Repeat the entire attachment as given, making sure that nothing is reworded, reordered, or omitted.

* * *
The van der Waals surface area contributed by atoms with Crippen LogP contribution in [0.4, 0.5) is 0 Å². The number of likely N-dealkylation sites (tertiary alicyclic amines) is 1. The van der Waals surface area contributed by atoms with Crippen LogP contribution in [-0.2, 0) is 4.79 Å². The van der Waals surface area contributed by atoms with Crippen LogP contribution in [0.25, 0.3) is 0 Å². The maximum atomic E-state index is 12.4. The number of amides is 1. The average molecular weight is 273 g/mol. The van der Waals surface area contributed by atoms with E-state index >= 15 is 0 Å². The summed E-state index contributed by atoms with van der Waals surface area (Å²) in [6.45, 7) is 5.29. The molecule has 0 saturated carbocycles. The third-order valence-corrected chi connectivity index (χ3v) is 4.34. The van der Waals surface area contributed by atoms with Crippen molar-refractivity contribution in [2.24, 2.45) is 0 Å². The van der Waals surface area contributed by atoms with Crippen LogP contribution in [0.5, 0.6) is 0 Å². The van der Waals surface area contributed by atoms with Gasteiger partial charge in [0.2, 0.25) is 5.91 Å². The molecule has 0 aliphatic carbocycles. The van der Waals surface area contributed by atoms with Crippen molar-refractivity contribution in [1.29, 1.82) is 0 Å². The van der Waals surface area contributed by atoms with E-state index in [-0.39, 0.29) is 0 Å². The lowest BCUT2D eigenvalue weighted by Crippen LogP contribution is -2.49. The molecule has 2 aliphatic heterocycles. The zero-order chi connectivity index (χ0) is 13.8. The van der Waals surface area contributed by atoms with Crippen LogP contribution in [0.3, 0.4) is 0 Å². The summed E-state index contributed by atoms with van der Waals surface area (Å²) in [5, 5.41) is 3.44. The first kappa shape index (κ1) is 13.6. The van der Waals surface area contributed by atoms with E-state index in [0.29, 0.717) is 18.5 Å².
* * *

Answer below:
The van der Waals surface area contributed by atoms with Crippen LogP contribution in [0.4, 0.5) is 0 Å². The number of likely N-dealkylation sites (tertiary alicyclic amines) is 1. The van der Waals surface area contributed by atoms with Crippen LogP contribution in [-0.2, 0) is 4.79 Å². The van der Waals surface area contributed by atoms with Crippen LogP contribution in [0.25, 0.3) is 0 Å². The maximum atomic E-state index is 12.4. The number of amides is 1. The average molecular weight is 273 g/mol. The van der Waals surface area contributed by atoms with E-state index >= 15 is 0 Å². The summed E-state index contributed by atoms with van der Waals surface area (Å²) in [6.45, 7) is 5.29. The molecule has 0 saturated carbocycles. The third-order valence-corrected chi connectivity index (χ3v) is 4.34. The van der Waals surface area contributed by atoms with Crippen molar-refractivity contribution in [2.24, 2.45) is 0 Å². The van der Waals surface area contributed by atoms with Crippen LogP contribution in [0.5, 0.6) is 0 Å². The van der Waals surface area contributed by atoms with Gasteiger partial charge in [0.2, 0.25) is 5.91 Å². The molecule has 0 aliphatic carbocycles. The van der Waals surface area contributed by atoms with Crippen molar-refractivity contribution in [1.29, 1.82) is 0 Å². The van der Waals surface area contributed by atoms with E-state index in [-0.39, 0.29) is 0 Å². The lowest BCUT2D eigenvalue weighted by Crippen LogP contribution is -2.49. The molecule has 2 aliphatic heterocycles. The zero-order chi connectivity index (χ0) is 13.8. The van der Waals surface area contributed by atoms with Crippen LogP contribution in [0.3, 0.4) is 0 Å². The summed E-state index contributed by atoms with van der Waals surface area (Å²) in [5, 5.41) is 3.44. The first kappa shape index (κ1) is 13.6. The van der Waals surface area contributed by atoms with E-state index in [0.29, 0.717) is 18.5 Å².